Tuesday, October 29, 2002

How I learned to stop worrying and love regime change

I have changed my mind on the subject of the phrase “regime change.” I now embrace it as the most honest expression to come out of the Bush White House. There isn’t a trace of idealism in it, no pretense that Iraq will be turned into a democracy or that we even care what form its government will take, as long as it’s headed by someone else, and is subservient to our interests. I’d rather see pure power politics and a US military proconsul than continue to hear words like democracy and liberty be polluted by their passage through the larynx of George W. Monkeyboy.

On the choice of Mondale, the NY Times quotes a Minnesota political science professor who says that Mondale is a guy who used to be famous, that anybody under 30 is probably thinking “Oh yeah. That guy. I remember hearing about him from my parents.” Yes, folks, that’s exactly how exciting a place Minnesota is, they sit around on cold winter nights and tell stories about Walter Mondale.

For Paul Wellstone’s great old election commercials, click here, where you can also get his other ads. Try the radio ad “Names” as well as the Roger & Me-type ad this link is to.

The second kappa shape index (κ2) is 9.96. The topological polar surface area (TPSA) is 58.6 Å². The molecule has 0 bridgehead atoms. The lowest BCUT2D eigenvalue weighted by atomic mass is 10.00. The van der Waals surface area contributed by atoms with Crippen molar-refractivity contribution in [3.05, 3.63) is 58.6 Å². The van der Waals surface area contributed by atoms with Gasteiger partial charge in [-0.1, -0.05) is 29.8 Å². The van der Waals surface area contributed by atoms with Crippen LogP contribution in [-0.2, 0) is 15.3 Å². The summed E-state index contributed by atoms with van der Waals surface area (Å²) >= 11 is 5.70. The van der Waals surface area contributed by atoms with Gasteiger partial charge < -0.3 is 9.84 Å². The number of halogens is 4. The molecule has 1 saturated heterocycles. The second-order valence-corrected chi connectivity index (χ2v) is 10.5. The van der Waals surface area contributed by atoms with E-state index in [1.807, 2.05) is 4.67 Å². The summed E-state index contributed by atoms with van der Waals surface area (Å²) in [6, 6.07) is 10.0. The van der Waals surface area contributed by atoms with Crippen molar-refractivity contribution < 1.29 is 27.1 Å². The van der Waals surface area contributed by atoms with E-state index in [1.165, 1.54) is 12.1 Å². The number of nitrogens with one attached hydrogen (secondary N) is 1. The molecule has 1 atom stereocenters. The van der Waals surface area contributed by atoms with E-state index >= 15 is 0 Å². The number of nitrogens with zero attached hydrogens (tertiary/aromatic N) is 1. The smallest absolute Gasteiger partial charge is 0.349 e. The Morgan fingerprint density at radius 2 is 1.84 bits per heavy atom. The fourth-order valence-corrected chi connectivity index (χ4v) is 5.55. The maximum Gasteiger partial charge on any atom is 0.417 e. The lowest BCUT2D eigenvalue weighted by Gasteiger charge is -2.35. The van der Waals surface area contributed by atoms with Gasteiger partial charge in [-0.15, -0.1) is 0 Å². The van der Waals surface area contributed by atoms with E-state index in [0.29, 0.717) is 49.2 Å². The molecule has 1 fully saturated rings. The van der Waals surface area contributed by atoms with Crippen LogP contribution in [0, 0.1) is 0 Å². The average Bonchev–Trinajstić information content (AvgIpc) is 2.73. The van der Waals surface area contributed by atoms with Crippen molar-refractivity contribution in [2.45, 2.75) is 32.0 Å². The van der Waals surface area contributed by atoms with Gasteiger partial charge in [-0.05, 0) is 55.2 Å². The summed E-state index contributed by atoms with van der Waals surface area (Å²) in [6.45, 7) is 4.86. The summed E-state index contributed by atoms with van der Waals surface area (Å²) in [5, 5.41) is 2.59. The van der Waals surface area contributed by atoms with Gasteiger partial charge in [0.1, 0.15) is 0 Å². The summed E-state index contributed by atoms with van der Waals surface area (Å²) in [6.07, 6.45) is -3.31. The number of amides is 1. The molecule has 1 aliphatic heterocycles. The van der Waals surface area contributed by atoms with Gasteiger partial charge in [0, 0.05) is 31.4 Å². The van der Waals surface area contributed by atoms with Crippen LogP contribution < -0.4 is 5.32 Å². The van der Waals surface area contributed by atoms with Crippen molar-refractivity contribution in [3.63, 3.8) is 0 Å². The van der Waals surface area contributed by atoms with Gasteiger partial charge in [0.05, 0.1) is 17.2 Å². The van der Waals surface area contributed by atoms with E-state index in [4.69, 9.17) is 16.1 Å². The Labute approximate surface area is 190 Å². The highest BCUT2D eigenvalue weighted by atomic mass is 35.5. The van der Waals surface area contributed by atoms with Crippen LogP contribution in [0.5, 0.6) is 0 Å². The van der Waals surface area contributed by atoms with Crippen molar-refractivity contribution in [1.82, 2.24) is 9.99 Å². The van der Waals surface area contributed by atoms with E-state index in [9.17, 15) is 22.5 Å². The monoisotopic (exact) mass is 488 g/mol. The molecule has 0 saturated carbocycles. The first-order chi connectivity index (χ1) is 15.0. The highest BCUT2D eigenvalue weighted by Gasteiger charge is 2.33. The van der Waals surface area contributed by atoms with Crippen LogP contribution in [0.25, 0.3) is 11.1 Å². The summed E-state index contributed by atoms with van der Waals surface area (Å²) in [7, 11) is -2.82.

On American biological warfare programs.

You can tell how busy the CIA must be now by the fact that it allowed a leftist to be elected president of Brazil, where the nuts come from (sorry, that’s a tic). Secretary of the Treasury Paul O’Neill generously welcomed the election, saying that foreign investors should continue monitoring Lula until he can “assure them he is not a crazy person.” O’Neill himself is known to be as crazy as a soup sandwich.

Speaking of which, AP reports that the army is trying to perfect a peanut butter and jelly sandwich that can be kept unrefrigerated for 3 years.

On Russian censorship and intimidation of the media during the hostage crisis.

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